John Stevens III – The Thomas Edison of the American Revolution

John Stevens III – The Thomas Edison of the American Revolution

John Stevens III was a Revolutionary, businessman and inventor in the early Founding Period.  He played a role in the political, economic and transportation foundations of the United States.

Stevens was a part of the 'Steam Wars' (which I just made up) when a number of inventors were all in a race to patent their versions of the steam engine.  I will get more involved with that in future articles about Robert Fulton and John Fitch.

Revolutionary

John Stevens was a young lawyer when the American Revolution broke out.  He served in the Continental Army and attained the rank of Colonel.

Starting in 1776, Stevens served three years as the Treasurer of his home state, New Jersey.  In this position he helped keep the State’s finances together while funding the militia, even as the Revolutionary War was fought right there on Jersey soil.

Inventor

Stevens' real impact on the creation of the United States as we know it today began in 1790 when he petitioned the government under the newly ratified constitution to create patent laws.  They agreed, and the law was passed in just a few months.

John went about taking advantage of these new laws.  Within a year he patented an improved bellows for fanning flames.  This would help him in his metal shop where he became interested in the new invention of steam power.

Steamboats

Stevens spent the 1790’s working on creating a steamboat.  During this time, he received his first patent.  He was fortunate to have passed the earlier patent laws, as three other men had also created steamboats.  They all received patents, however, because the mechanics of their vehicles were substantially different.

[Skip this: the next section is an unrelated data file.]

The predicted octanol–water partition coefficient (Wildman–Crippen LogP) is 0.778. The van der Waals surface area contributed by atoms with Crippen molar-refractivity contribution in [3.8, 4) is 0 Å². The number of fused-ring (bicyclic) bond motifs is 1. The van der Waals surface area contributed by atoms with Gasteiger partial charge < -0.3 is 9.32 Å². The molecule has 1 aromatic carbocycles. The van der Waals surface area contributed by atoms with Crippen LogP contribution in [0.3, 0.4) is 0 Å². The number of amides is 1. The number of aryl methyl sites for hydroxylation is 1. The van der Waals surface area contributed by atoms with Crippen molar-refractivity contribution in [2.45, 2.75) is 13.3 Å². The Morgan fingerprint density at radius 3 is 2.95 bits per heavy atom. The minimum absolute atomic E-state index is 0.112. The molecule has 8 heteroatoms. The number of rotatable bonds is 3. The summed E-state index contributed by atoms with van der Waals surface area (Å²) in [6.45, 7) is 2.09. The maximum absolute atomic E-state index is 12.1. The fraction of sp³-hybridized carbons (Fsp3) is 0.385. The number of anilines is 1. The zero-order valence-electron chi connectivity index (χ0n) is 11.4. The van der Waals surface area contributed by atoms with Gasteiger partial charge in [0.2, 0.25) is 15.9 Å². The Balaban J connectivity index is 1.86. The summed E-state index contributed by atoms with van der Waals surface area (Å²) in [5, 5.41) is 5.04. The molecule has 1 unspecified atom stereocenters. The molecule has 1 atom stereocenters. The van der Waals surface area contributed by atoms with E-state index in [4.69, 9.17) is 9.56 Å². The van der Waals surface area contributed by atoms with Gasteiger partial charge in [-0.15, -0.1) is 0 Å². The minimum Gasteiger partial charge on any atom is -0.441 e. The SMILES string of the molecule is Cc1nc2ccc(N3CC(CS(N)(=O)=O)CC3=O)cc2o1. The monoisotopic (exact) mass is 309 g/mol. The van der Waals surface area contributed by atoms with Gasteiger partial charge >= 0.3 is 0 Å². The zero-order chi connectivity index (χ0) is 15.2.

As early as Thomas Jefferson’s presidency, Stevens demonstrated his ship, Phoenix, which was able to sail on the ocean.  John took the then-dangerous voyage from his home in Hoboken to Philadelphia.

Furthermore, Stevens began operating the first steam powered ferry.  He ran this from Hoboken to New York City.  The thousands of people who commute daily to Manhattan for work today via boat, bridge or train (or helicopter for that matter) can trace their daily routine back to this operation.

Locomotion

After his adventures in steamboating proved successful, John Stevens turned his attention to rail.

Stevens addressed the Erie Canal Commission, recommending that instead of the Canal, New York should build trains instead.  The commissioners, who were bent on making the Canal a reality, rejected his ideas.

John went on to secure the rights to any railroads built in New Jersey and eastern Pennsylvania.  It would take ten more years but, with his son, he built one of the first steam locomotives in America. 

Stevens and his partners began laying the tracks which would play such a pivotal role in building the United States.  John was one of the few people with the foresight to understand how beneficial trains could be to the growing country.

Conclusion

It is shocking that the name John Stevens is not more famous in modern America. 

His inventions and business sense literally laid the groundwork on which this nation was built.  Add to that his time in the Continental Army (and his effect on patent/copywrite law) and you have one of the most underappreciated Founding Fathers.

 

The main source for this article was John Stevens' section in the National Cyclopedia for American Biography Volume 11, his article can be found here.

Stevens does not have a good biography but to learn more about his most enduring company pick up 'The Camden and Amboy Railroad.'  It is from 1891 so the language is a bit old timey.

Our June 2018 Book of the Month is 'Plain, Honest Men,' so if you haven't read it yet pick it up now!

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